Posted by: jakinnan | February 14, 2014

How to Make a Happening Marriage

Heart River

He answered, “Have you not read that he who created them from the beginning made them male and female, and said, ‘Therefore a man shall leave his father and his mother and hold fast to his wife, and the two shall become one flesh’? So they are no longer two but one flesh. What therefore God has joined together, let not man separate.” —Matthew 19:4-6

If there was one key to making any marriage a happening marriage, would you want to know what it is? Live your life in such a way that no other human relationship compares in importance to what you have with your spouse. The person you crawl into bed with every night—make that person number one.

Matthew 19:4-6 isn’t teaching that you should move to California to get away from your parents—or your kids. It is teaching that your parents, your kids, the buddies you had before you got married, the friends you’ve known since college—all of those people put together—don’t add up to the importance of the one person you married. If you fail in that relationship, you are a relational failure, regardless of any other success. God can forgive and heal, but next to your relationship with Him, your marriage is your first priority.

And the goal is oneness.

Jesus shed some light on oneness by saying a man should “hold fast to his wife.This joining is a strong bonding together, like Krazy-Glu’ing two people. It’s an emotional oneness in which a husband and wife share each other’s feelings, joys, and pains. And His reference to one flesh includes sexual intimacy, the culmination of emotional oneness. A healthy marriage aims for unity in every way.

Then notice what Jesus says in verse 6, “Therefore what God has joined together, let not man separate.” God puts a man and a woman together—and He doesn’t want anyone to separate them. Sadly, though we start our marriages as one, we often slip into different kinds of separation.

Separate ways. It’s so easy to embrace separate schedules, cars, and events—often for good reasons. But dividing doesn’t always conquer. Watch out! Too much time apart, even doing good things, is an enemy of marital oneness. Ask yourself regularly: How many things can we do together in the next week?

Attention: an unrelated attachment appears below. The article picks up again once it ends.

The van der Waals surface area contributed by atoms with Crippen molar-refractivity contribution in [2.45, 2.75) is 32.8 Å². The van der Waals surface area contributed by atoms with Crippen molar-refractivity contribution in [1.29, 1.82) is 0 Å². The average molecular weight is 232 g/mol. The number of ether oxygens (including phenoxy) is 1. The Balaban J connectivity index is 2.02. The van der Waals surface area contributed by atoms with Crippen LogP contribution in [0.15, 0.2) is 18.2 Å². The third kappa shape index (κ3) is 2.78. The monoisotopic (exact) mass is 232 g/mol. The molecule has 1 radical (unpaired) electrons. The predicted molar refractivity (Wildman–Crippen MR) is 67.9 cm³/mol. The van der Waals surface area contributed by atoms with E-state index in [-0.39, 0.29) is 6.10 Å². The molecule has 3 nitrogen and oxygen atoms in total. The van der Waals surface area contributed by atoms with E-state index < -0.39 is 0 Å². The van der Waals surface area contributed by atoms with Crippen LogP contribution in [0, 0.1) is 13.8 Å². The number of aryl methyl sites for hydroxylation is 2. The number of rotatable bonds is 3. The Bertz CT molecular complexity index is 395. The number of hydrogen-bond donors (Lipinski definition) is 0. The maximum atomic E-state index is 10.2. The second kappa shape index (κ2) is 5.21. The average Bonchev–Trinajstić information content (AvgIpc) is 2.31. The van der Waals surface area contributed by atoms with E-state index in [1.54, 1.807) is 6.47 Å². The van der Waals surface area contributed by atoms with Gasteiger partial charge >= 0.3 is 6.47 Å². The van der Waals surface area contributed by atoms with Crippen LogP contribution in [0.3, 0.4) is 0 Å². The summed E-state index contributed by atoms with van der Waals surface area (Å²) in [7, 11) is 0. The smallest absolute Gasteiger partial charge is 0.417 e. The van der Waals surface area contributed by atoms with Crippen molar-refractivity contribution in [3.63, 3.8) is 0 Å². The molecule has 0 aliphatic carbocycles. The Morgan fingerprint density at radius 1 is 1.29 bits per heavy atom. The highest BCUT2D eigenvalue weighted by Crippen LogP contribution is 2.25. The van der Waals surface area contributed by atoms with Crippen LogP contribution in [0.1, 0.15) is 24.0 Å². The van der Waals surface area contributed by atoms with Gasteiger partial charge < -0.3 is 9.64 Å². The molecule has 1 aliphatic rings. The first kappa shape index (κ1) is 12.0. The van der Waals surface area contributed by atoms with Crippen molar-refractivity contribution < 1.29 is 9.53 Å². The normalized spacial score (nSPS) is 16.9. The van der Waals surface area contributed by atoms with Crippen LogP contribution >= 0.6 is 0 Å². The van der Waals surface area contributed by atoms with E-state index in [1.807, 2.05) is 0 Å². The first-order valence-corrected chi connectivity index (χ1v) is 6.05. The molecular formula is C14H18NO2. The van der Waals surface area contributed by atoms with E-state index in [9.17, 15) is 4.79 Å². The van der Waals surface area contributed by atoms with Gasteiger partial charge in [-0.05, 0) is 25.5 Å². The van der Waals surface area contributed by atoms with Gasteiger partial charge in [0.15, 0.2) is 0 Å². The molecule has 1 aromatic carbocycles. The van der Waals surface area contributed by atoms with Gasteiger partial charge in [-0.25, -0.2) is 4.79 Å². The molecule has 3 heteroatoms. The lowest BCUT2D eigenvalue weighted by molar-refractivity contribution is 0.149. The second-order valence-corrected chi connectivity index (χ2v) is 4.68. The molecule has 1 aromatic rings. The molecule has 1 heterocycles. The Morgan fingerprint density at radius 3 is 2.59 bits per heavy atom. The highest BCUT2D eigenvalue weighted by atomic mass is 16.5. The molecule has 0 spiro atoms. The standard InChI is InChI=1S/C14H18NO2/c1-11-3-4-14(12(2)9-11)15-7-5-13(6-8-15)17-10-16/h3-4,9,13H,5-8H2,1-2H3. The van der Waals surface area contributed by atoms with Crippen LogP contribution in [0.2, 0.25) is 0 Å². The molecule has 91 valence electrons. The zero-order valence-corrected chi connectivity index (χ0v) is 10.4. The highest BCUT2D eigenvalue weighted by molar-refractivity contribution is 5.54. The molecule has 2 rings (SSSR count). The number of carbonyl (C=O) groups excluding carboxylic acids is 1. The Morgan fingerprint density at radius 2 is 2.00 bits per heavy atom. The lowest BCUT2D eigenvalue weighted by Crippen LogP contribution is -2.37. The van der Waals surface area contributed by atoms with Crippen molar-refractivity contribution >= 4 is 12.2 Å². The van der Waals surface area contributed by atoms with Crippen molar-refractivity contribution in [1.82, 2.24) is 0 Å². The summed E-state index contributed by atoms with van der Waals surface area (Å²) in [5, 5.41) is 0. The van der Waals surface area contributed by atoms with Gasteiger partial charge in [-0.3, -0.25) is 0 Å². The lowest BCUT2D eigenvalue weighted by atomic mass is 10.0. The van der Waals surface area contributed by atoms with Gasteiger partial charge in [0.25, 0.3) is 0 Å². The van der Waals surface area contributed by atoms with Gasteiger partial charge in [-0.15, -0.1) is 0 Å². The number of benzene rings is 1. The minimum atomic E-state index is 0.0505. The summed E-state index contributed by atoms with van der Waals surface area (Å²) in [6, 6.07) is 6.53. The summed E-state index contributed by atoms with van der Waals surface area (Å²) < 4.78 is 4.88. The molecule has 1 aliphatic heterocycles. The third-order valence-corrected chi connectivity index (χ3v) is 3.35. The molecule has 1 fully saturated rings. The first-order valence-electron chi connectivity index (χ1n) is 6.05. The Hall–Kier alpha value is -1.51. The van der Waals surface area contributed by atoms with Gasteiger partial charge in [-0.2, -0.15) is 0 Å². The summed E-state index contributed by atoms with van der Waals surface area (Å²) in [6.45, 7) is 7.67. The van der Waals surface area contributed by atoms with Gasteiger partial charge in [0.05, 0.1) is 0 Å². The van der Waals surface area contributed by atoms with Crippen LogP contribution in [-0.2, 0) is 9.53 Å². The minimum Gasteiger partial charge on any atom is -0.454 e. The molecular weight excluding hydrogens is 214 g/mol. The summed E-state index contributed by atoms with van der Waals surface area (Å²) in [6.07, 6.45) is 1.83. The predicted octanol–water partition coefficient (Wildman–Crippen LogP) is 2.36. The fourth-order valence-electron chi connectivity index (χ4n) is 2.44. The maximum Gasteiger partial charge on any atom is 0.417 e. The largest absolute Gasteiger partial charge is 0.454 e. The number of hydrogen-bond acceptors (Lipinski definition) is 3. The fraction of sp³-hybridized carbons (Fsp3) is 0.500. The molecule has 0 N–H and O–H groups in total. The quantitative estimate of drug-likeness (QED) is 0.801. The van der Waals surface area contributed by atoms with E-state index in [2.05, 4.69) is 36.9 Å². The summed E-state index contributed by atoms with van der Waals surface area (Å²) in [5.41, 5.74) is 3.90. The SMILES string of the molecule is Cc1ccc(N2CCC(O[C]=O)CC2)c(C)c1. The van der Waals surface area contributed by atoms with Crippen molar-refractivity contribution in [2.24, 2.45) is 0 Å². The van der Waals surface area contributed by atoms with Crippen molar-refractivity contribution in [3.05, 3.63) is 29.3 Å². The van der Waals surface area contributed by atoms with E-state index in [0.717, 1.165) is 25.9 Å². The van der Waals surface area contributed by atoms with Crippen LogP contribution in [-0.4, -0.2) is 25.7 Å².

Separate interests. Divergent hobbies and pastimes can lead to separation. Find at least one thing you both really enjoy and pursue it with each other. Expressing the desire to learn, explore, and spend time together will make your spouse feel like number one.

Separate vacations. It’s not wrong for a guy to go on a fishing trip or for a wife to get away with some of her friends. But it shouldn’t be the substitute to vacationing and spending extended time together. Relaxing and sharing experiences as a couple promotes the marital oneness God designed.

Separate bank accounts. Too many couples have separate bank accounts. It’s not wrong for a husband and wife to grant each other an allowance, but an effective family budget needs a single operating account. Coordinating your finances and transparent spending will help oneness grow.

Separate beds and separate bedtimes. This is not just about sexual intimacy. Something powerful happens when a couple ends their days, as much as they are able, by going to bed at the same time. Bonding is reinforced when they lay their heads on the pillows together. They can talk about the day, have a time of prayer, and open up to one another.

Every example that can separate marriage is also a place where you can treat each other as number one. Start making a “together” list of activities, practices, interests you will pursue with each other this year. Renew your promise to guard your oneness. By next Valentine’s Day, if you make it your consistent priority, your marriage can be a happening one.

Share this plan with your spouse—then commit to carrying it out. It may be the most romantic Valentine’s gift you’ve ever given!

– James MacDonald

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